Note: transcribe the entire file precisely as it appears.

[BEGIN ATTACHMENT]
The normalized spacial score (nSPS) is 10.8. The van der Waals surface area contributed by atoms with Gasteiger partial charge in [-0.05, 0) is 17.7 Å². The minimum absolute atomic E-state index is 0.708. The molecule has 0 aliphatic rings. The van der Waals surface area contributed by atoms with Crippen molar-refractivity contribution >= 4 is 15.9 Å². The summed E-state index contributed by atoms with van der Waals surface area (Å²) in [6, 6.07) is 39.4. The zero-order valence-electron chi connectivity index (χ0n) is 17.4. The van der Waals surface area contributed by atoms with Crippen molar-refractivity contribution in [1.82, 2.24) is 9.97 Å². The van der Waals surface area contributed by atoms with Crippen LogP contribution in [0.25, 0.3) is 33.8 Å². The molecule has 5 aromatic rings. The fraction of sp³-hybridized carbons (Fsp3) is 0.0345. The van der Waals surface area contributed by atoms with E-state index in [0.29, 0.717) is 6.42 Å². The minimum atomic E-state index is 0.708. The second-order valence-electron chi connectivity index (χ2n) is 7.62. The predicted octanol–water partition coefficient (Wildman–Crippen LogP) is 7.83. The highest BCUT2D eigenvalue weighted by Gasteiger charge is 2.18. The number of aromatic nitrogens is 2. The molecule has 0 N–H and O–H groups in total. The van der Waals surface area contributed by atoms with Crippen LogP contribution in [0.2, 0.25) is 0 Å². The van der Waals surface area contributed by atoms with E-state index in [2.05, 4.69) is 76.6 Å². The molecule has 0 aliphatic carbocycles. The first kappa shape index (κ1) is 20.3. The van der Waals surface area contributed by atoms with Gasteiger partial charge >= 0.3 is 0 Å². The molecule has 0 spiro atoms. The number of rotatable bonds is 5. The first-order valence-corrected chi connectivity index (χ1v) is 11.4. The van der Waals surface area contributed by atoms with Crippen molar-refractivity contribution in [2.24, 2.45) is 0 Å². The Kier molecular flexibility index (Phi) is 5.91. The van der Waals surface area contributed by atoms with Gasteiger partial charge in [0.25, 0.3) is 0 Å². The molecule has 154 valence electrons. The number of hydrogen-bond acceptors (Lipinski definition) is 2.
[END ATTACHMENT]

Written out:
The normalized spacial score (nSPS) is 10.8. The van der Waals surface area contributed by atoms with Gasteiger partial charge in [-0.05, 0) is 17.7 Å². The minimum absolute atomic E-state index is 0.708. The molecule has 0 aliphatic rings. The van der Waals surface area contributed by atoms with Crippen molar-refractivity contribution >= 4 is 15.9 Å². The summed E-state index contributed by atoms with van der Waals surface area (Å²) in [6, 6.07) is 39.4. The zero-order valence-electron chi connectivity index (χ0n) is 17.4. The van der Waals surface area contributed by atoms with Crippen molar-refractivity contribution in [1.82, 2.24) is 9.97 Å². The van der Waals surface area contributed by atoms with Crippen LogP contribution in [0.25, 0.3) is 33.8 Å². The molecule has 5 aromatic rings. The fraction of sp³-hybridized carbons (Fsp3) is 0.0345. The van der Waals surface area contributed by atoms with E-state index in [0.29, 0.717) is 6.42 Å². The minimum atomic E-state index is 0.708. The second-order valence-electron chi connectivity index (χ2n) is 7.62. The predicted octanol–water partition coefficient (Wildman–Crippen LogP) is 7.83. The highest BCUT2D eigenvalue weighted by Gasteiger charge is 2.18. The number of aromatic nitrogens is 2. The molecule has 0 N–H and O–H groups in total. The van der Waals surface area contributed by atoms with Crippen LogP contribution in [0.2, 0.25) is 0 Å². The van der Waals surface area contributed by atoms with E-state index in [2.05, 4.69) is 76.6 Å². The molecule has 0 aliphatic carbocycles. The first kappa shape index (κ1) is 20.3. The van der Waals surface area contributed by atoms with Gasteiger partial charge >= 0.3 is 0 Å². The molecule has 0 spiro atoms. The number of rotatable bonds is 5. The first-order valence-corrected chi connectivity index (χ1v) is 11.4. The van der Waals surface area contributed by atoms with Crippen molar-refractivity contribution in [2.24, 2.45) is 0 Å². The Kier molecular flexibility index (Phi) is 5.91. The van der Waals surface area contributed by atoms with Gasteiger partial charge in [0.25, 0.3) is 0 Å². The molecule has 154 valence electrons. The number of hydrogen-bond acceptors (Lipinski definition) is 2.